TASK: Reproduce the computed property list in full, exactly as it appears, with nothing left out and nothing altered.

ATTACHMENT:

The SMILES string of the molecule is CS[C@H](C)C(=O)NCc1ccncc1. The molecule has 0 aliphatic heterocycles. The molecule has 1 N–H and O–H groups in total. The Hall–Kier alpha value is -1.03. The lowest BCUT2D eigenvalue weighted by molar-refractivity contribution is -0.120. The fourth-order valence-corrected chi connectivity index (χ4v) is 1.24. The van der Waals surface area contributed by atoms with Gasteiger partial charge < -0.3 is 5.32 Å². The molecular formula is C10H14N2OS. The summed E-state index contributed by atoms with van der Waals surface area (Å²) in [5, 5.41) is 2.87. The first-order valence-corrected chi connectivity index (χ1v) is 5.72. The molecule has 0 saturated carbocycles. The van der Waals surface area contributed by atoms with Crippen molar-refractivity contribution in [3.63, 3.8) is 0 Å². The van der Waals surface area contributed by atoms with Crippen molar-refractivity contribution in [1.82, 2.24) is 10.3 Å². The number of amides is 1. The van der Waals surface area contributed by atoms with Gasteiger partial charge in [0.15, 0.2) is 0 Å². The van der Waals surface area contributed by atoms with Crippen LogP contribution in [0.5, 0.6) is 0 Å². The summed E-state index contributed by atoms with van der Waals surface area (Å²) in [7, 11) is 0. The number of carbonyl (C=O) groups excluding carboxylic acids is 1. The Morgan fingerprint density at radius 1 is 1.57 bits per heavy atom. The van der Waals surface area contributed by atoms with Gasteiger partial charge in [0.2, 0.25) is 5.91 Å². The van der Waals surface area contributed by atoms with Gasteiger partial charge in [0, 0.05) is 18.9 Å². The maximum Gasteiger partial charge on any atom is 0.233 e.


The SMILES string of the molecule is CS[C@H](C)C(=O)NCc1ccncc1. The molecule has 0 aliphatic heterocycles. The molecule has 1 N–H and O–H groups in total. The Hall–Kier alpha value is -1.03. The lowest BCUT2D eigenvalue weighted by molar-refractivity contribution is -0.120. The fourth-order valence-corrected chi connectivity index (χ4v) is 1.24. The van der Waals surface area contributed by atoms with Gasteiger partial charge < -0.3 is 5.32 Å². The molecular formula is C10H14N2OS. The summed E-state index contributed by atoms with van der Waals surface area (Å²) in [5, 5.41) is 2.87. The first-order valence-corrected chi connectivity index (χ1v) is 5.72. The molecule has 0 saturated carbocycles. The van der Waals surface area contributed by atoms with Crippen molar-refractivity contribution in [3.63, 3.8) is 0 Å². The van der Waals surface area contributed by atoms with Crippen molar-refractivity contribution in [1.82, 2.24) is 10.3 Å². The number of amides is 1. The van der Waals surface area contributed by atoms with Gasteiger partial charge in [0.15, 0.2) is 0 Å². The van der Waals surface area contributed by atoms with Crippen LogP contribution in [0.5, 0.6) is 0 Å². The summed E-state index contributed by atoms with van der Waals surface area (Å²) in [7, 11) is 0. The number of carbonyl (C=O) groups excluding carboxylic acids is 1. The Morgan fingerprint density at radius 1 is 1.57 bits per heavy atom. The van der Waals surface area contributed by atoms with Gasteiger partial charge in [0.2, 0.25) is 5.91 Å². The van der Waals surface area contributed by atoms with Gasteiger partial charge in [0, 0.05) is 18.9 Å². The maximum Gasteiger partial charge on any atom is 0.233 e.